I don’t often cry. In fact, in the last year, despite all of my moving, deploying, and continual good-byes, I have scarcely cried at the times most would have deemed appropriate. When others dissolve into tears, I find I can’t help but balance out the situation through some version of stoicism. Rather, I seem to always cry at the gym. Yes, there is something about the combination of the elliptical and reading a really good theological article or book that has the power to undo me almost without fail.
When I first arrived in Afghanistan, equipped with old copies of Christian Century and Sojourners, it was an article about mutual care and hospitality between Muslims and Christians in some random church in Tennessee or a story about a pastor giving ashes to her three year old, marking the sign of the cross and uttering familiar words, “From dust you have come and to dust you shall return...” that brought tears to my eyes. A few months ago, it was a book entitled All Over But the Shoutin’ by NY Times author Rick Bragg. It was a tale of resilient poverty along the same dirt roads where my grandparents grew up in rural Alabama. I couldn’t help but be reminded that our complex human struggles, whether they be about race or class or anything else, form us for better and for worse, giving us ample opportunity to respond in faith or not.
Over the years, my reading taste has been refined. I appreciate the books of my past and the companions I have known through them along the way. I also know there is seldom going backwards where reading preference is concerned. I feel especially lucky that one of my dearest friends also happens to be an independent bookseller. This means that I never have to think twice when she recommends a title, and I always have a pile of possibilities from which to chose next to my bed. I also have the occasional opportunity to read uncorrected proofs whenever she sends them my way. This is fortunate since there are no book stores in Afghanistan and the Recycle Book Bins primarily carry Nicholas Sparks or Jodi Picoult. Most people are completely satisfied with these kinds of authors. A few years ago, I may have agreed with them.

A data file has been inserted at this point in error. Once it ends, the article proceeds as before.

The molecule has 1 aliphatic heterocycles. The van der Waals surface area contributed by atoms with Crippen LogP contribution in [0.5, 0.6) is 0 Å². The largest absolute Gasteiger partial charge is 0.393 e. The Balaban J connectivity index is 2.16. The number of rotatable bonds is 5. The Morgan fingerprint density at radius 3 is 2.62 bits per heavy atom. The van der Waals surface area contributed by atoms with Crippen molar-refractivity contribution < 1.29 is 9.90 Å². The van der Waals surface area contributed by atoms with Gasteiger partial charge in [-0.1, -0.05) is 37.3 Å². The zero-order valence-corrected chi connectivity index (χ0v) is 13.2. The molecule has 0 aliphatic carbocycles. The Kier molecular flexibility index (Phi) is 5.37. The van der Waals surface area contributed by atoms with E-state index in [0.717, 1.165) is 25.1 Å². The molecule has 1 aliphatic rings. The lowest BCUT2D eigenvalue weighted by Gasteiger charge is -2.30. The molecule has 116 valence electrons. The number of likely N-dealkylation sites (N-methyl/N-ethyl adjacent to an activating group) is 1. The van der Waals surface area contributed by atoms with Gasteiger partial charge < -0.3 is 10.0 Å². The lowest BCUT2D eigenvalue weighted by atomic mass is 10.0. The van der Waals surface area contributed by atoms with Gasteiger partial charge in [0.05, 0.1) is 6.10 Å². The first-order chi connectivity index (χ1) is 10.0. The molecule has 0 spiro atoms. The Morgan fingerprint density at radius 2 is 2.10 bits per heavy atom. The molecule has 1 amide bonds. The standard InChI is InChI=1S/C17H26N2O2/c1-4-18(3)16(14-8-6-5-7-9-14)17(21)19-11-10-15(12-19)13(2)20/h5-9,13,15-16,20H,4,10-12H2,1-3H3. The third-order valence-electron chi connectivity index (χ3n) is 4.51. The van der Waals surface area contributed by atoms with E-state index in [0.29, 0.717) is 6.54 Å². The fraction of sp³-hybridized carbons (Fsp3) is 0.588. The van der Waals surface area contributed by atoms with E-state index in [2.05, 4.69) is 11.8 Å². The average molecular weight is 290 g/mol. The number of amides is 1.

These days, when reading is a luxury, and often a choice between sleeping a little more, the books I decide to pick up have to be worth it. Trite prose and predictable romance are no longer appealing. Instead, I want to be moved. I want to grab hold of something significant which might inform my work, my ministry, and my ability to comprehend the collective human experience in a way that I had not yet considered. It is no surprise that these are also the kinds of stories that pierce the heart. Since I read while running furiously in place at the gym, inevitably I succumb to the sobs which have been dammed up over the weeks and months. Our tears find their way to freedom eventually, no matter how well we hold them in place.
I have often wondered if people notice me, weeping more conspicuously than I would chose, if these things were always our choice. I can’t imagine how I would explain my tears. No, I am not going through a hard time, any more than any other person who is simply living by putting one foot in front of the other. No, I have no problem to speak of. I really am fine. I am just reading.